Books by George McClements

Released: May 7, 2019

"The talking crafted toys hold considerable child appeal. (Picture book. 4-7)"
Bonnie so loves her homemade toy, Forky, teacher Miss Wendy holds a Craft Your Own Buddy Day so everyone can create a special toy from found or recycled materials. Read full book review >
Released: June 9, 2009

In this humorous and eco-conscious adventure, seven forest animals face the destruction of their forest home when a "Plas-Tic Trees Factory" buys up the property. But these animals aren't going down without a fight. Inspired by a flier advertising a robotic dinosaur show, they decide to build their own enormous stick-and-burlap dinosaur costume based on the hypothesis that no one would dare destroy a dinosaur's home. Not surprisingly the plan backfires when they trip over a cable and all come tumbling down. Turns out they are special—well, endangered to be exact—and their home is saved. The tongue-in-cheek narration is peppered with funny labels and bits of insider dialogue, such as the bear murmuring, "Is anyone else hot?" or, "Do I hear power tools?" Each character emerges three-dimensionally from the pages, and the revelation of their respective species will set readers howling. McClements's chunky, textured collages work well with the deadpan expressions and couldn't be more apt for the Trojan dinosaur in all its homemade glory (DIY paper-dino instructions appended). We've seen this story before, but we didn't laugh as hard. (Picture book. 3-6)Read full book review >
Released: Aug. 1, 2008

In a less-than-serious take on the banality of evil, a supergenius Bad Guy discovers that escaping from jail, building giant robots and acting the bully is no fun without a Superhero around to put the kibosh on his schemes. Baron Von Baddie reaches this realization after, by accident, catching his nemesis Captain Kapow—depicted in McClements's large, cut-paper-collage cartoons as a mighty figure in cape and body suit, with a sunny smile on his ruggedly handsome face—in a freeze ray, and then gleefully going on to switch days of the week around, gather up mountains of doughnuts and other mischief. Three weeks of that leaves the bored Baron feeling that there's no point to creating chaos if no one's trying to stop him, so off he hies to thaw his adversary out with a humongous hair dryer. Fans of Bob McLeod's Superhero ABC (2006) and like spoofs will chuckle. (Picture book. 6-8) Read full book review >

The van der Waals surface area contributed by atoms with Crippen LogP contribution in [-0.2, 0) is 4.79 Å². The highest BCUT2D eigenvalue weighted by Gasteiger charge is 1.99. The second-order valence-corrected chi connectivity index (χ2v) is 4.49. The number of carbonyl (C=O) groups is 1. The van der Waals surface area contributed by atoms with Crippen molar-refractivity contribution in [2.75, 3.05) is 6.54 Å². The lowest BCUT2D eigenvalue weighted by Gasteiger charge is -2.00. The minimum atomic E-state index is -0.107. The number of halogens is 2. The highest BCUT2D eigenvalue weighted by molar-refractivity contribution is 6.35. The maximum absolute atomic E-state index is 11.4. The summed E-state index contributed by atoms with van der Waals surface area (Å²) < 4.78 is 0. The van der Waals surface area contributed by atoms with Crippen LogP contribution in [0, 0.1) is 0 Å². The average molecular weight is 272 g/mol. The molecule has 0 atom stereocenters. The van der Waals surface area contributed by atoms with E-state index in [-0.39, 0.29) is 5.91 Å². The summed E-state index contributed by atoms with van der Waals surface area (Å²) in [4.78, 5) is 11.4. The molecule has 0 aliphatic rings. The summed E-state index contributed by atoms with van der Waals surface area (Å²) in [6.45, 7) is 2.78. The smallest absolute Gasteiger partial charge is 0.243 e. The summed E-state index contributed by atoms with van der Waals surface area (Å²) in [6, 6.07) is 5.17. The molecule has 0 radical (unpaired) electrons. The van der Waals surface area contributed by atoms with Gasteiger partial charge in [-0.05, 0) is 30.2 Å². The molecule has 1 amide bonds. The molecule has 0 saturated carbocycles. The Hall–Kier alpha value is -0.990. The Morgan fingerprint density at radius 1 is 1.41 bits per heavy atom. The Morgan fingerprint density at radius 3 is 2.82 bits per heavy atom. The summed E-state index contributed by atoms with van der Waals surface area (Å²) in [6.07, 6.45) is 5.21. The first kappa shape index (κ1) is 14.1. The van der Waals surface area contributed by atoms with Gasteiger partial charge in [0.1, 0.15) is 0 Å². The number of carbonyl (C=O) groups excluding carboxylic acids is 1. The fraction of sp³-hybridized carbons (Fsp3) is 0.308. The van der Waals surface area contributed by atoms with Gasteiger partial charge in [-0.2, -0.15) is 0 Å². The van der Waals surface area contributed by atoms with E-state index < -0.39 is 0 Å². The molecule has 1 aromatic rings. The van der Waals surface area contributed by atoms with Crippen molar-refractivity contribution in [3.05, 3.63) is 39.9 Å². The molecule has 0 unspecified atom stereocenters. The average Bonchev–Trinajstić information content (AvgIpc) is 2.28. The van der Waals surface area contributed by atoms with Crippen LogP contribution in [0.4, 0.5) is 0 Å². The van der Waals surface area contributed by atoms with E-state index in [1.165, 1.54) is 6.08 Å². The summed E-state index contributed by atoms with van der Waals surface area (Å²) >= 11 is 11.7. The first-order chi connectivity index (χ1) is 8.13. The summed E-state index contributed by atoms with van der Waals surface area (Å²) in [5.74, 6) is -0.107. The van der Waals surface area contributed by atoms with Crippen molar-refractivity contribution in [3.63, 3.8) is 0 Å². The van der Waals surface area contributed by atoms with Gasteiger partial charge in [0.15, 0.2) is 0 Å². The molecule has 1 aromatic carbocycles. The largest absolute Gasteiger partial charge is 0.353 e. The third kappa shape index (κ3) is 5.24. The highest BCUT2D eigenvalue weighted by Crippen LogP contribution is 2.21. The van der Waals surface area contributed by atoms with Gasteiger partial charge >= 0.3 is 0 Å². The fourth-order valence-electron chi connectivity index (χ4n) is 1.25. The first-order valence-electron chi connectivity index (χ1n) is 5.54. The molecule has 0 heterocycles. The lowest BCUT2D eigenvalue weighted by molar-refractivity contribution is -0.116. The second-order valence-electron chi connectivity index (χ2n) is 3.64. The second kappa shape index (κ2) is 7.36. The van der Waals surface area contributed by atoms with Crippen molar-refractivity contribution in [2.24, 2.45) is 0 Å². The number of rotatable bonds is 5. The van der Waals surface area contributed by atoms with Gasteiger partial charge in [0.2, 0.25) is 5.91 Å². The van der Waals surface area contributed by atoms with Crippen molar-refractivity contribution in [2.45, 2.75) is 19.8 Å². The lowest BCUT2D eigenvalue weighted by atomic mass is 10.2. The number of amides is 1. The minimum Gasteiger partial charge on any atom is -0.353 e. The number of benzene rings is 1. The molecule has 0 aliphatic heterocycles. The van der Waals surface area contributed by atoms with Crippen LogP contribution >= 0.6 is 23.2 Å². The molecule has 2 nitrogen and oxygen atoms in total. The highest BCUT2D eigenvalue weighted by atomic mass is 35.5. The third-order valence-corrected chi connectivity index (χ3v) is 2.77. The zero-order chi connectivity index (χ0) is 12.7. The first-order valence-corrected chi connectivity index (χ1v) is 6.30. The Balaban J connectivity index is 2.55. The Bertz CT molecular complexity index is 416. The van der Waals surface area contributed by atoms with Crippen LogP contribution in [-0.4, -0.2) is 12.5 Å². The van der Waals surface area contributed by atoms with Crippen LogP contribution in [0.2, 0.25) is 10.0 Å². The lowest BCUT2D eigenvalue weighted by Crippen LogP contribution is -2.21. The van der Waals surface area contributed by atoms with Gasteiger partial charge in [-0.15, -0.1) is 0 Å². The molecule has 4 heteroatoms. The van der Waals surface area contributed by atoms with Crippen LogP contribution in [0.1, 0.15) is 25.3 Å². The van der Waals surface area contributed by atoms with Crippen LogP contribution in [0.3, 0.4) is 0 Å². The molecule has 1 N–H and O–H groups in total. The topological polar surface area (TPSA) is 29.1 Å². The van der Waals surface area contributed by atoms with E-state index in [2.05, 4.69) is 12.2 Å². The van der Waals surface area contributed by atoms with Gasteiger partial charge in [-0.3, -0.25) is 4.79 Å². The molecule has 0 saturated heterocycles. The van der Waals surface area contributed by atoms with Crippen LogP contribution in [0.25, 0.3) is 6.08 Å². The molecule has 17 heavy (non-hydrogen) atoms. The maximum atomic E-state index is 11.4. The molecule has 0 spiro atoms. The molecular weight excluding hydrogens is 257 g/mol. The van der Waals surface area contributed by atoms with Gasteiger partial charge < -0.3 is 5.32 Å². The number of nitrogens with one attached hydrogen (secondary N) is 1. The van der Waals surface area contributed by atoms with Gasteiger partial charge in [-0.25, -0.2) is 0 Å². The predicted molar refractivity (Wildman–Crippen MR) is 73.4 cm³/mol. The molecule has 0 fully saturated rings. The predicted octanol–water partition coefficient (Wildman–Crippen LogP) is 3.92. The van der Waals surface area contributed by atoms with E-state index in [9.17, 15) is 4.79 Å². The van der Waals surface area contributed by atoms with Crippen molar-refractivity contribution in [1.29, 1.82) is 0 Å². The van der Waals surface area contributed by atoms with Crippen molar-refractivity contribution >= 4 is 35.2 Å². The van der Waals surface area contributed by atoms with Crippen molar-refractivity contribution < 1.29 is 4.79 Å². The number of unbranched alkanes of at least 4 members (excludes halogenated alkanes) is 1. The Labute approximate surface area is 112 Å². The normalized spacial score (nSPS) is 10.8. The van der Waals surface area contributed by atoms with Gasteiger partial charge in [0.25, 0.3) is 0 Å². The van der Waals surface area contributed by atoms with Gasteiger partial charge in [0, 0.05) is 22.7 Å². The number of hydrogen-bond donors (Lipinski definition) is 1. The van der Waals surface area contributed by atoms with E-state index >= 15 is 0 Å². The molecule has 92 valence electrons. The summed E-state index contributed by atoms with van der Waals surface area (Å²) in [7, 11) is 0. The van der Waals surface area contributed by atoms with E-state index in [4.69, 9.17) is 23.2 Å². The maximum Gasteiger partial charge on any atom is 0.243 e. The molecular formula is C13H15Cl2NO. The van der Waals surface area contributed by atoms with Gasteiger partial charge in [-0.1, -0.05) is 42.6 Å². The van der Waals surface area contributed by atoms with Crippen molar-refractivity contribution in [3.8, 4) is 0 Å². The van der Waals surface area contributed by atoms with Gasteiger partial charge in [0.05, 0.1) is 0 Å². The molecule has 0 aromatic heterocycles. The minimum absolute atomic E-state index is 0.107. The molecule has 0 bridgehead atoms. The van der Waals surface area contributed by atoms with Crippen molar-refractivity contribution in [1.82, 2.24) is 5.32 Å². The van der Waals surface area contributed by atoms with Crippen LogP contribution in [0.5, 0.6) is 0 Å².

DOES A SEA COW SAY MOO? by Terry Webb Harshman
Released: June 1, 2008

A small boy explains to a visitor from outer space the meaning of words used differently on land and sea. McClements's mixed-media illustrations on double-page spreads cleverly support the different uses of the words school, cow, clown, horse, bed and star, using collage for the imaginary scenarios (cow with mask and goggles, fish riding a horse) and watercolors for the actuality (manatees grazing on sea plants, seahorses clinging to seaweed). The information is repeated in an alphabetized list of "Silly Sea Facts" at the end. Repetition of words and a rhyming text support emerging readers but the rhymes and rhythm are strained: "A small dorsal fin / Steers this miniature steed; / For safety he hitches / Himself to seaweed." Moreover, many undefined words will be unfamiliar to the audience (predators, dorsal, mollusk). The humor of the wordplay and imagery is not enough to balance the slender premise awkwardly and insufficiently developed. (Picture book. 4-7)Read full book review >
Released: Jan. 1, 2008